Nokia should stop selling smartphonesStaff writer ▼ |
IDC's report states that vendors shipped 444.5 million mobile phones in the third quarter of 2012. That's a year-over-year growth of 2.4 per cent (they shipped 434.1 million units in Q3 last year), and smartphones increased from 127.7 million units in the Q3 2011 to 179.7 million, and that's a 45.3 per cent increase, more than analysts were expecting.
The Korean electronics giant Samsung is the leader of the worldwide smartphone market with its Android phones and has 35 percent market share in a single quarter with 56.3 million devices shipped. Galaxy III is company's flagship product but Samsung's all products are doing very well too.
Samsung's enemy No1, Apple, is also doing very good job: the company shipped 26.9 million devices during the third quarter - a 15 percent share of the market. We must bear in mind that iPhone 5 wasn't available until the last week of the 3Q 12, but its sales helped Apple a lot.
The third place belongs to Research in Motion (RIM), another big company that can't compete with the developments in the smartphone industry. They shipped 7.7 million units for market share of 4.3 percent. This is poor performance comparing to Samsung and Apple but even poorer comparing with RIM itself: a year ago the company shipped 11.8 million units and that was 9.6 percent of the smartphone market.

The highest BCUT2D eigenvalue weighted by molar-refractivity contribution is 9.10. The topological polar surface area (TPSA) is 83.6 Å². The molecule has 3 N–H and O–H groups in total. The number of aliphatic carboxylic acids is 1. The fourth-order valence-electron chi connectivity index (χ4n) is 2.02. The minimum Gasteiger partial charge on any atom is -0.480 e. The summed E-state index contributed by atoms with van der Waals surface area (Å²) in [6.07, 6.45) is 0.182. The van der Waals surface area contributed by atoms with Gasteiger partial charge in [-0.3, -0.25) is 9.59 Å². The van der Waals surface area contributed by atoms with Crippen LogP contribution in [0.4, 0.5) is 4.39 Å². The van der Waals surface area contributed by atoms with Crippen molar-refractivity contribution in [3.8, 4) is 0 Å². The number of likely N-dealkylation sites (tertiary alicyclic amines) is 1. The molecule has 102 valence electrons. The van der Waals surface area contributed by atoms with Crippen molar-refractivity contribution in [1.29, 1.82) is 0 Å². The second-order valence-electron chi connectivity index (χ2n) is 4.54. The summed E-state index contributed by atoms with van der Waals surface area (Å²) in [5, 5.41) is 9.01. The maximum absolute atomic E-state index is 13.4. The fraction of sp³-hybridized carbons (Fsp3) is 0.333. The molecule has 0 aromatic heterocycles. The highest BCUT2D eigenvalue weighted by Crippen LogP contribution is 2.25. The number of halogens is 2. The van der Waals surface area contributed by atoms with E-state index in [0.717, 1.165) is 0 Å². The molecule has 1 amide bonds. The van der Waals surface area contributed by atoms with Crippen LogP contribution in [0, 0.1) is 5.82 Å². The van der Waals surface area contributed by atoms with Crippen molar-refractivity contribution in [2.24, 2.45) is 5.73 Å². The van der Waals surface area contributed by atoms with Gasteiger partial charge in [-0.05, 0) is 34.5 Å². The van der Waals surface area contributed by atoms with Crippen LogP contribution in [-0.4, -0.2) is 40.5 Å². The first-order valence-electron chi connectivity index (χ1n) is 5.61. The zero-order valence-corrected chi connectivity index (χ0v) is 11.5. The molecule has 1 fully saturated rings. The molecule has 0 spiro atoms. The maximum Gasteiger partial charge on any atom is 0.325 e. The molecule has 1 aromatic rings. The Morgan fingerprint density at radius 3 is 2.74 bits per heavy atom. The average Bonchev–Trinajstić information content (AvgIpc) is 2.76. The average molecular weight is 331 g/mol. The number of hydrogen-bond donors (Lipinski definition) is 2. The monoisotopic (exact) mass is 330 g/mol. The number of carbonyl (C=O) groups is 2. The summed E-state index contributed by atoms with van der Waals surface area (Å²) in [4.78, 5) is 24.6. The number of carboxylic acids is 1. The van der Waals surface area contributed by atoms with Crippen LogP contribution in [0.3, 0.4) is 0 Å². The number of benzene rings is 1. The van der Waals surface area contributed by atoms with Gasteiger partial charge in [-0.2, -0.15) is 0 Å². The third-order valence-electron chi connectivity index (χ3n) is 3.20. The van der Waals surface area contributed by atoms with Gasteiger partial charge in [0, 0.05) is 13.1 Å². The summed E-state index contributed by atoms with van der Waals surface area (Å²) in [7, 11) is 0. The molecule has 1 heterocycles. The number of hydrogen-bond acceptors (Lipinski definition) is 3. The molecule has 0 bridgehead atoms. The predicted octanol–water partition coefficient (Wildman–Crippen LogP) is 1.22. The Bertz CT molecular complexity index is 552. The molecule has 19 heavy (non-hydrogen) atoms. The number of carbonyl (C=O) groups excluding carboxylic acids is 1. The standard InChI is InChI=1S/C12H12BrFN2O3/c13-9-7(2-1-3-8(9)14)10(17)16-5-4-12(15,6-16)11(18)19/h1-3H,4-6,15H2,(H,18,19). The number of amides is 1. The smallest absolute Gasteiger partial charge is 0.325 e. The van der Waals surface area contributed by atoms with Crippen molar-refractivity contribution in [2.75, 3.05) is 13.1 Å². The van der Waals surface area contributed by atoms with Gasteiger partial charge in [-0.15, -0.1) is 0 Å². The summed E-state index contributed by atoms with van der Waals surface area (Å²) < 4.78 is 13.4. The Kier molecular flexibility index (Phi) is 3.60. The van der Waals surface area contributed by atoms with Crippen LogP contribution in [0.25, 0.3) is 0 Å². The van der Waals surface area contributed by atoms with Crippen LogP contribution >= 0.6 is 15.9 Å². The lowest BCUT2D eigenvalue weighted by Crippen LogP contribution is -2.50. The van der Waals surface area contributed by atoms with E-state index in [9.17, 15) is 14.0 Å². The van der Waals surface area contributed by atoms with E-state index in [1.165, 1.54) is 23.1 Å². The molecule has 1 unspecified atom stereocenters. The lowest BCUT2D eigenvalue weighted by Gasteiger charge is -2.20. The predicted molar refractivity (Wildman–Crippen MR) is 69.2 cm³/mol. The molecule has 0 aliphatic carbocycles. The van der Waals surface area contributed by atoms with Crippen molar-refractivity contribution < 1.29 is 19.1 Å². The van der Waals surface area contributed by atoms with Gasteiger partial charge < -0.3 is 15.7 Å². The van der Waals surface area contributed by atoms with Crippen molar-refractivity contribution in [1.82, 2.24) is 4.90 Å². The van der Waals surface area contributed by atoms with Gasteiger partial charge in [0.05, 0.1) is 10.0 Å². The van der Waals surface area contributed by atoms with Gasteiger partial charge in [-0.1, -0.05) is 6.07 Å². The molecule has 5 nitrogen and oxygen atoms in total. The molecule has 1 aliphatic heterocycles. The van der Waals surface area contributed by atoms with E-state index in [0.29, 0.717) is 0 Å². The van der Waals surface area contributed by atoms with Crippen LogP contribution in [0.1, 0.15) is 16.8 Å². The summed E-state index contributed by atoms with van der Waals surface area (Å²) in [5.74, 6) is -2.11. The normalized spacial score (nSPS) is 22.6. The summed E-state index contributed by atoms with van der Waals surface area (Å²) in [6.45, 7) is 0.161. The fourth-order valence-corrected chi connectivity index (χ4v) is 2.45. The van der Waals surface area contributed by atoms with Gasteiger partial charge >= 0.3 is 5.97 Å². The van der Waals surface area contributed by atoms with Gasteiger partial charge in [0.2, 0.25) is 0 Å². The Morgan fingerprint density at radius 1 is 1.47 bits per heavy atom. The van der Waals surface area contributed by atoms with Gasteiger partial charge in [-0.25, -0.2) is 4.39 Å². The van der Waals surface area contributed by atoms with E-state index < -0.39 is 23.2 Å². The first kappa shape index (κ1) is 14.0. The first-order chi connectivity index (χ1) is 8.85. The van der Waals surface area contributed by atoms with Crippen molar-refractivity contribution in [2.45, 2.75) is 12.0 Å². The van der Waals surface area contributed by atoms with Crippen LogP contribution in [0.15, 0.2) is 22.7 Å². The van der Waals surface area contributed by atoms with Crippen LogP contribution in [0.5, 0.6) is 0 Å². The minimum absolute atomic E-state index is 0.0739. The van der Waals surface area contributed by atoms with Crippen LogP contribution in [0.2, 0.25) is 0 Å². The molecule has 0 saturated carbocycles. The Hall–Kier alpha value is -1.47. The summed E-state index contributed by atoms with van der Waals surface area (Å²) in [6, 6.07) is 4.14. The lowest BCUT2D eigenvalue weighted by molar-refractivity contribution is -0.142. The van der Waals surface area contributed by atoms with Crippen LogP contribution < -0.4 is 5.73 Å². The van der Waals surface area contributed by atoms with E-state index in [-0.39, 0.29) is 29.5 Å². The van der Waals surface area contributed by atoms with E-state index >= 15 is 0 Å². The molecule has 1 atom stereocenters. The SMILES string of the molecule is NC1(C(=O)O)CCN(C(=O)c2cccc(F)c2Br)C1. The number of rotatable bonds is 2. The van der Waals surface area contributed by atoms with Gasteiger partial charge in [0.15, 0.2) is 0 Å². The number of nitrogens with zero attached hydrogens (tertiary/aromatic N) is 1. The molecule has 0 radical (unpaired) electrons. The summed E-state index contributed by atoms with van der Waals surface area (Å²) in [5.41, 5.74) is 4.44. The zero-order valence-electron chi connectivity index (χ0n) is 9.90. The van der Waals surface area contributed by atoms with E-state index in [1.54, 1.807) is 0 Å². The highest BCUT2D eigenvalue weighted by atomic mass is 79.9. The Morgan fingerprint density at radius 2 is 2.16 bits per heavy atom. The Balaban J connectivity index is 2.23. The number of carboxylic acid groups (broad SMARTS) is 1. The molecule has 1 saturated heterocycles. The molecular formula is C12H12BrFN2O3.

The fourth spot is reseved for the Chinese company ZTE. It shipped 7.7 million units, and that's a respectable growth on the year-ago quarter of 83 percent. It's ZTE's first enter on the Top 5 list. HTC from Taiwan ended on the fifth place with slightly worse result of 7.3 million devices, but year-to-year comparison is much worse: the company shipped 12.7 million devices a year ago.
And where's Nokia? The company shipped 6.3 million smartphones and that's an insultingly small number for one of the icons of the mobile phones industry. And it's even more sad that the company can't blame anyone but itself for such outcome.
It had Symbian operating system, a very promising system that was the heart of some of the best mobile phones of their time. It was the operating system that meant to be today's Android, although there were some wrong steps such as lack of quality apps, but it was declared dead out of the blue. It simply ceased to exist and with it a whole range of mobile phones, not just Nokia's.
Then, Nokia used to have robust mobile phones, simple to use and with good design. But, the company was greedy. At one moment the company had so much models on the market that there's was almost impossible to remember them all. And it turned once simple design to its opposite, some models deserve to be on the Top Ugly list. (Do you remember 7600, 3620 and the mother of all ugly phones 7500?)
Nokia's decision to embrace Windows Phone operating system was a surprise if you were living under the rock, in any other case it was clear from the beginning what the ex-head of Microsoft's Business Division, Stephen Elop, will do. The phones with Nokia name on them and Microsoft inside are on the market for one year now and the result of that move is visible: Nokia is going down very fast.
So, what's the verdict? Nokia has two choices. The first is to embrace Android and try it's luck with it. It would be the first logical step, any analyst would say that. However, we are saying that it should stop making smartphones because it's too late. Just look at the numbers: Nokia - 6.3 million, Samsung - 56.3 m, Apple - 26.9 m. Let's say it clear: Nokia will no be the leading phone company ever again. The company should increase the shipment five times and there's no power in the world that can do that.
The conclusion is clear: sell mobile unit and save the network business. And, before that, find a new CEO who has no connection with Microsoft. ■